We did the VERY roundabout 80 East through Nevada, 95 North to Oregon, 78 West to 395 North to John day, 395 North and 402 to Monument, OR. We could have easily spent another 2-3 days just exploring all the cool little towns we found. And of course, taking the "stupid route" meant no traffic at all going up, and a grand total of maybe 2 hours of delays going down.

There's another one scheduled to hit the U.S. in 2024, and Team "Stupid RV Eclipse Adventure" is planning on doing it again! This time farther east.


2 people marked this as a favorite.

Cleveland, TN here so I was in the Path of Totality (which sounds like a cult) so I just walked outside after work and watched it with everyone in the parking lot. I agree with Chris, the darkness and temperature drop was a surreal and satisfying experience :3


1 person marked this as a favorite.

According to this website, the Total Lunar Eclipse on January 31, 2018 should be visible in Alaska, Western Canada, Washington State, Oregon, and Northern California. And all of North America on January 20/21 of 2019.

Silver Crusade

2 people marked this as a favorite.

It was cloudy when I passed under it, but it was still neat to see all the pictures!


4 people marked this as a favorite.

Oh man, these cheep eclipse glasses I got only lasted one day! They worked well Monday, but when I looked through them the very next day- nothing! Just the regular sun with no eclipse whatsoever. I'll try again today, but if they don't work, I think it might be worth buying a good pair so I can see the eclipse every day.


2 people marked this as a favorite.

:D


2 people marked this as a favorite.
Fergie wrote:
Oh man, these cheep eclipse glasses I got only lasted one day! They worked well Monday, but when I looked through them the very next day- nothing! Just the regular sun with no eclipse whatsoever. I'll try again today, but if they don't work, I think it might be worth buying a good pair so I can see the eclipse every day.

You joke, but some people don't:

NASA CGI Glasses!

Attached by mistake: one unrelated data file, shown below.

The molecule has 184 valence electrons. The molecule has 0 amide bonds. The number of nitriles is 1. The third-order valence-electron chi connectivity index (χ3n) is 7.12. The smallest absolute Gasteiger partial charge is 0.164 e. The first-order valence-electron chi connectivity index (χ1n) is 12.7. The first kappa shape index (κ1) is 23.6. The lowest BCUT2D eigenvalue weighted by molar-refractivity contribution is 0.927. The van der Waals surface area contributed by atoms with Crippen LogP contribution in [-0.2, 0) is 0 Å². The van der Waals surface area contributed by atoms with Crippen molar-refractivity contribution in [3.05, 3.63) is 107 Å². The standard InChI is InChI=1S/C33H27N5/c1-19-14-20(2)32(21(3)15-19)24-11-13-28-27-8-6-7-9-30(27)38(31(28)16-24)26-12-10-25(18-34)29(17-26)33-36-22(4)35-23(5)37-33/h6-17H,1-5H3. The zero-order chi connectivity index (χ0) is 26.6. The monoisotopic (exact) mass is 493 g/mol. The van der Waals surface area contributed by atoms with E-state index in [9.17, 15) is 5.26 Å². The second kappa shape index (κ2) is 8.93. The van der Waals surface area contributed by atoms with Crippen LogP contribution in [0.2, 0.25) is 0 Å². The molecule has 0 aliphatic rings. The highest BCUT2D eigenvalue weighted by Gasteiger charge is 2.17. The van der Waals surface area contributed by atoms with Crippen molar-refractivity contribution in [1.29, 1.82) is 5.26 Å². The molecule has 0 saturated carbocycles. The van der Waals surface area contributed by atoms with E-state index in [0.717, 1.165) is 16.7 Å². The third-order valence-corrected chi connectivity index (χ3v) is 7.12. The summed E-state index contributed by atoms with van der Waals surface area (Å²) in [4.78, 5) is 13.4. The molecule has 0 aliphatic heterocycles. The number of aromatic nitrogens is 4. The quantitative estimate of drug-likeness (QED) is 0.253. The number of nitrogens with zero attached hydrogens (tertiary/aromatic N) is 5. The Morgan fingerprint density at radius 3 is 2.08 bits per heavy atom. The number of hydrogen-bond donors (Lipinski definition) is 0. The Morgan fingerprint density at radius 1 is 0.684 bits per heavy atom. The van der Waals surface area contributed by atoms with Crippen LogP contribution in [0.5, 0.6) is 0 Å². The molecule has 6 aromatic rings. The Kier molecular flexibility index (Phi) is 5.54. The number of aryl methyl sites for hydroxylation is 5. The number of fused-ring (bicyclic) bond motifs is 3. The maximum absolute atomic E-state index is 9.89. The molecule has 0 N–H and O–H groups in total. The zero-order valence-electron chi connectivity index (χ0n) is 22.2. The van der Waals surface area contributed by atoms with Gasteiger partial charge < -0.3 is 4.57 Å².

2 people marked this as a favorite.

The glasses are needed because the Corona is millions of degrees hotter than the Sun's surface. At that temperature, the Corona emits X-Rays. But further out, as the plasma cools, it emits UV radiation, which will damage the retinas not protected by the filters. Anyone who would try to say otherwise simply doesn't know physics.


3 people marked this as a favorite.

Aka when the Sun's health is low it auto-confirms crits.


1 person marked this as a favorite.
John Napier 698 wrote:
The glasses are needed because the Corona is millions of degrees hotter than the Sun's surface. At that temperature, the Corona emits X-Rays. But further out, as the plasma cools, it emits UV radiation, which will damage the retinas not protected by the filters. Anyone who would try to say otherwise simply doesn't know physics.

If that's a response to my NASA CGI Glasses link, I'd say "doesn't know physics" isn't even scratching the surface.

That's #ResearchFlatEarth.

They don't believe in eclipses, it's all a hoax by NASA to hide the truth about the Flat Earth. The special glasses have the CGI eclipse in them, you see.


1 person marked this as a favorite.

I wandered up towards Dahlonega, GA for it.
Traffic was horrible, especially on the way back, but it was worth it even if I haven't yet developed any additional super-powers because of the eclipse.


3 people marked this as a favorite.

I never underestimate the power of delusional people in large groups.


4 people marked this as a favorite.

At least my firebending abilities returned quickly.


1 person marked this as a favorite.

Went outside and caught a 5-second glimpse of our 2/3 eclipse before the clouds covered it.

Co-worker: "How was it?"
Me: "Through the glasses, it looks exactly like a crescent moon. Only I guess it's actually the sun. Anyway, if you had photographs of the two, you'd be hard-pressed to tell which was which."
Co-Worker: "Glad I blew it off to get coffee, then."